that the courts have a heightened role in protecting the democratic process from structural distortions c. (3) Those that classify on the basis of race.Means: is there a rational relationship between the means and the ends? 92 . Rooted in a union of concerns about democratic process. the historical reasons for equal protection. Voting rights ii. Three types of legislative classifications that might be suitable for heightened scrutiny a. It used to be that they d have to have the identity to be picked on 6. first articulated in McCulloch v. For instance mandatory retirement ages for police officers would not b. illegitimacy and certain other criteria i. but after looking at the classification it makes no sense (no relationship between the two) i. religion. What about economic minorities why do they not get such protection? a. But a law against women being police officers would probably get a closer look 2. Court is saying legislature has told the goal. gender. The opticians case b. Some get a closer look than others a. haven t been used to disadvantage people 5. or membership in any other discrete and insular minority the suspect class strand of equal protection jurisprudence prohibits government discrimination against groups of people based on race. Age discrimination is not protected by the EPC 3. Is identifiable an important characteristic? a. national origin. They don t have a stigma. Every now and then the court will apply minimum scrutiny in a way that knocks out classification see pg. alienage. Reflects the theme. (1) Those that are in facial conflict with specific rights guaranteed by the Constitution b. Don t have to give heightened review but just say no rational relationship Minimal Scrutiny: the default level of review . and the perception that such classifications are rarely germane to any legitimate government objective ii. Access to the judicial process iv. (2) Those that inhibit the democratic process the fundamental rights strand of equal protection jurisprudence prohibits discrimination with respect to certain fundamental rights i. Travel iii.Classifications 1. The Court often considers the ability of the group to protect itself through the political process 4. 629 a. Maryland.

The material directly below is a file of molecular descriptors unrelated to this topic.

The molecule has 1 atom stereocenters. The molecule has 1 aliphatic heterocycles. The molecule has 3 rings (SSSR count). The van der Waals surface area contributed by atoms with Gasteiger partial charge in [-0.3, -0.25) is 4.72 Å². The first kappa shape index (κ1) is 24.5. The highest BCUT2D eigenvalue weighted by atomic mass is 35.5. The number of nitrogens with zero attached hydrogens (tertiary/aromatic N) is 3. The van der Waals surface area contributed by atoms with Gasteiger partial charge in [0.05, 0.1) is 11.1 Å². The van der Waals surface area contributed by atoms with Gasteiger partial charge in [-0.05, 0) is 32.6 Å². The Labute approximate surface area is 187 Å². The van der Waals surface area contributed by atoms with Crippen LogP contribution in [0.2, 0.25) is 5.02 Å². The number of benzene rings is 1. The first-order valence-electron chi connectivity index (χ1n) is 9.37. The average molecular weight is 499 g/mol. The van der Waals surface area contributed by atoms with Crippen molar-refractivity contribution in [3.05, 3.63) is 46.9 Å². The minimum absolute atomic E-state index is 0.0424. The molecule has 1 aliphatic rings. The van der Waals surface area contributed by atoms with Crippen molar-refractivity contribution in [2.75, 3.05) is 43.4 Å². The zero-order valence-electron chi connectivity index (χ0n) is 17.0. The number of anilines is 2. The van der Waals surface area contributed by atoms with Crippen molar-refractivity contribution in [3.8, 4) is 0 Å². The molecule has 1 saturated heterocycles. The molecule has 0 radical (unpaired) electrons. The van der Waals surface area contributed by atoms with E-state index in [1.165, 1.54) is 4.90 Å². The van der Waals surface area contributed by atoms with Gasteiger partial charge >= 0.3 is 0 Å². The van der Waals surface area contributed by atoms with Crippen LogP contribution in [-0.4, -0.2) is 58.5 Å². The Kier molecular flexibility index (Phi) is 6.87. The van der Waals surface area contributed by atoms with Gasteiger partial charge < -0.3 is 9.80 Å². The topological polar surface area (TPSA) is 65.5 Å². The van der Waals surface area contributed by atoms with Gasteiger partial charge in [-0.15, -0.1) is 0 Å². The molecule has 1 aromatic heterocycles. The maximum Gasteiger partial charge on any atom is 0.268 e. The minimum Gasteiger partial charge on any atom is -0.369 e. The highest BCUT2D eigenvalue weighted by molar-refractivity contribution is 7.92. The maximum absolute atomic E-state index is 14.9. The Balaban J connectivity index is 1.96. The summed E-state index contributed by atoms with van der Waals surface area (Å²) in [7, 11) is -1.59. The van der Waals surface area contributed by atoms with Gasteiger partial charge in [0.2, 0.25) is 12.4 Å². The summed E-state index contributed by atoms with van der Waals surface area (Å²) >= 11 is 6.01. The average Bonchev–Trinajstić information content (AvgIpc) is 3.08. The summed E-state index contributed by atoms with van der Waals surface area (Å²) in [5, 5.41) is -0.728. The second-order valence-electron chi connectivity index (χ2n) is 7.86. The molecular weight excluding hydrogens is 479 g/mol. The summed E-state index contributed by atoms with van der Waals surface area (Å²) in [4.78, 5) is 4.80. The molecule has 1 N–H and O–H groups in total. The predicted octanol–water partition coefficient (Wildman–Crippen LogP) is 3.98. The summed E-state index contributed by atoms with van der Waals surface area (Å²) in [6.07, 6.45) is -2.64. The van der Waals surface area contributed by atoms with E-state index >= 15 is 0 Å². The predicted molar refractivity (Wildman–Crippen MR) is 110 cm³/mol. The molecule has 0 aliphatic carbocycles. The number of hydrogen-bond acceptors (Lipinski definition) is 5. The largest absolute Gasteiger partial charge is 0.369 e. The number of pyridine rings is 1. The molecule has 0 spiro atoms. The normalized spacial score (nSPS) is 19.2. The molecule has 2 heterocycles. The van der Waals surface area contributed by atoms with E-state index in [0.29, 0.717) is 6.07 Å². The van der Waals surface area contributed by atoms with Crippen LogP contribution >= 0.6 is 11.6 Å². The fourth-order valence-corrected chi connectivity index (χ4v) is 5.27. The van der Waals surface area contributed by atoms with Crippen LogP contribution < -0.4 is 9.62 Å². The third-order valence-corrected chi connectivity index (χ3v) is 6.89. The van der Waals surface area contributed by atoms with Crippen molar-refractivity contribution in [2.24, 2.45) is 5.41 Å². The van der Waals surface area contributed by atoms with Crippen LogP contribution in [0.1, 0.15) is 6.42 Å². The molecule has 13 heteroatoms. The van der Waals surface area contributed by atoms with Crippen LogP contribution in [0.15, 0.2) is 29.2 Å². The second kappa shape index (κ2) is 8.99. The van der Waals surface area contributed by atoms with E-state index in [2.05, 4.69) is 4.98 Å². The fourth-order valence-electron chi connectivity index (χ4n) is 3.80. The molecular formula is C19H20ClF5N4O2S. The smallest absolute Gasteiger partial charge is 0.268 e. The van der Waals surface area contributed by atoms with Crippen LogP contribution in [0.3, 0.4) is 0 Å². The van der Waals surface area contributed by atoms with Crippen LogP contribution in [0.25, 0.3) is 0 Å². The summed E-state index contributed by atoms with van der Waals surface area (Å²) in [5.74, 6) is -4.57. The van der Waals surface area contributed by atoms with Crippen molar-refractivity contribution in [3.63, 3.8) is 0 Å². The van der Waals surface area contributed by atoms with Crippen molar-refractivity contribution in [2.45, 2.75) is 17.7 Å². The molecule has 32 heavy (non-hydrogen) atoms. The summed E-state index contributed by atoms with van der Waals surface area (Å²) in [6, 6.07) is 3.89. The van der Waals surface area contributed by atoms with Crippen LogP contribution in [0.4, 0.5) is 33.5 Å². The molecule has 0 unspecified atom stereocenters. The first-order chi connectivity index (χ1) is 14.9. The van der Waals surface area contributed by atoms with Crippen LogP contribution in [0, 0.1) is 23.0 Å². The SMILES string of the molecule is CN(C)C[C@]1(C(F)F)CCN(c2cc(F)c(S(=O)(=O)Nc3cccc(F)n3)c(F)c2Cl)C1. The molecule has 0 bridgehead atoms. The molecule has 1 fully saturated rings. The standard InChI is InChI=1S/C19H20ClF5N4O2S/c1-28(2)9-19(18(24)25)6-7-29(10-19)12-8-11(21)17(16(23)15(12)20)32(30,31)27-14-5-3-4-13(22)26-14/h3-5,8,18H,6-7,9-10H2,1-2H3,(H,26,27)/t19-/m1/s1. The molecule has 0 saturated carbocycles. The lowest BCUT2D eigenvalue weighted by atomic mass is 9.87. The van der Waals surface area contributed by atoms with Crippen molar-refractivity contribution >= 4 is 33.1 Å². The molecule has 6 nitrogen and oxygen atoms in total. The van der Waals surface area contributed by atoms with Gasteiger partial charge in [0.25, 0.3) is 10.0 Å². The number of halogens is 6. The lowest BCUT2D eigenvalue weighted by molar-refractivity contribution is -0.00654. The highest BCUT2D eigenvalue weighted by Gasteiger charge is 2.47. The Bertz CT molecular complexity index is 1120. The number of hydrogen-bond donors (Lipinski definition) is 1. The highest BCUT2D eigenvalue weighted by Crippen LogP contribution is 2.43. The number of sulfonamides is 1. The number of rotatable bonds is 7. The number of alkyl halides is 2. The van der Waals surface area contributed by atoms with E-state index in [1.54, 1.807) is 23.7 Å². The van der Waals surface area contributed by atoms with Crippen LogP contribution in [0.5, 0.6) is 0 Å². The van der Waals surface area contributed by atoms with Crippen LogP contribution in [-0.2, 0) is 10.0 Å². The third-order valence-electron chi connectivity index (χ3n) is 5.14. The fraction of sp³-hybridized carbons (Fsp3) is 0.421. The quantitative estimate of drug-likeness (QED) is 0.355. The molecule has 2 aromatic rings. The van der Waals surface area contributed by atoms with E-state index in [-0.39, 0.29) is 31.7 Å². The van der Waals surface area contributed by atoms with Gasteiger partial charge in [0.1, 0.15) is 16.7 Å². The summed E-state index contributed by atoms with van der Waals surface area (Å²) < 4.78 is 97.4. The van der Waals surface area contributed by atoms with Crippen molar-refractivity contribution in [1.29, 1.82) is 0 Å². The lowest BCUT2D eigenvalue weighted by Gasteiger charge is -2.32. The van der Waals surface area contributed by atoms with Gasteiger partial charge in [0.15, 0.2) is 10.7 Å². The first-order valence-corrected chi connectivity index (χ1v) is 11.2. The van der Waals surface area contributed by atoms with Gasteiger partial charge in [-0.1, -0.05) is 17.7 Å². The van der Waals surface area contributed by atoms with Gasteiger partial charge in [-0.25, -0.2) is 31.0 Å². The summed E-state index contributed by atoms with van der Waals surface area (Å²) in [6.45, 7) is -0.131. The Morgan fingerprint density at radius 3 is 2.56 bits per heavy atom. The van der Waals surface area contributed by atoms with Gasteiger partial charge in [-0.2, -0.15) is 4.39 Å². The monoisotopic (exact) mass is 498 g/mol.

612-19) Railway Express Agency. Facts a. They were likely trying to give the eye doctors another referral. Even on the minimal tear you must show a relationship between the means and the ends Williamson v. Issue: Whether New York s regulation of advertising on business vehicles violates the Equal Protection Clause of the Constitution. Rule of Law: A state law that is substantially under-inclusive does not necessarily violate the Equal Protection Clause because a state may conclude rationally to address a public problem in phases. The Court was not troubled by the fact that the City prohibited certain signs on vehicles but allowed others a. it does not contain the kind of discrimination against which the EPC affords protection 6. Why did Oklahoma want to restrict opticians? a. Oklahoma statute that prohibited opticians from duplicating or fitting lenses without a prescription from an optometrist or ophthalmologist b. 2. Government can address a problem one step at a time so it could start by just outlawing the advertisements on the REA trucks and other trucks that weren t advertising their own business b. Lee Optical Co. The Court said that equal protection does not require the eradication of all evils of the same sort 5. Inc. New York (1949) pp. 612-614 1. 614 1. more business (probably these eye doctors. v. Talking about a made-up legislative purpose here 4. Justice Douglas concluded that even if the City s opinion that the classification reduced traffic hazards was incorrect. 3. Justice Jackson s concurrence a. The word may appears very often in the case b. Opticians are the least educated of eye specialists 4. Facts a. Issue: Whether an Oklahoma state law prohibiting the fitting of lenses by an optician without prescriptive authority from a licensed optometrist or ophthalmologist in the state violates the Fourteenth Amendment. Opticians get minimal review 93 .Minimal Scrutiny: The Default Level of Review Means: What is Not Rational? (pp. more educated then the opticians. 2. (1955) pp. Rule of Law: A state may regulate a business if its legislature determines there is a particular health and safety problem at hand and that the regulation in question is a rational way to correct the problem. REA sold space on the exterior sides of trucks for advertising b. On the EPC claim. 3. lobbied the legislature) 5.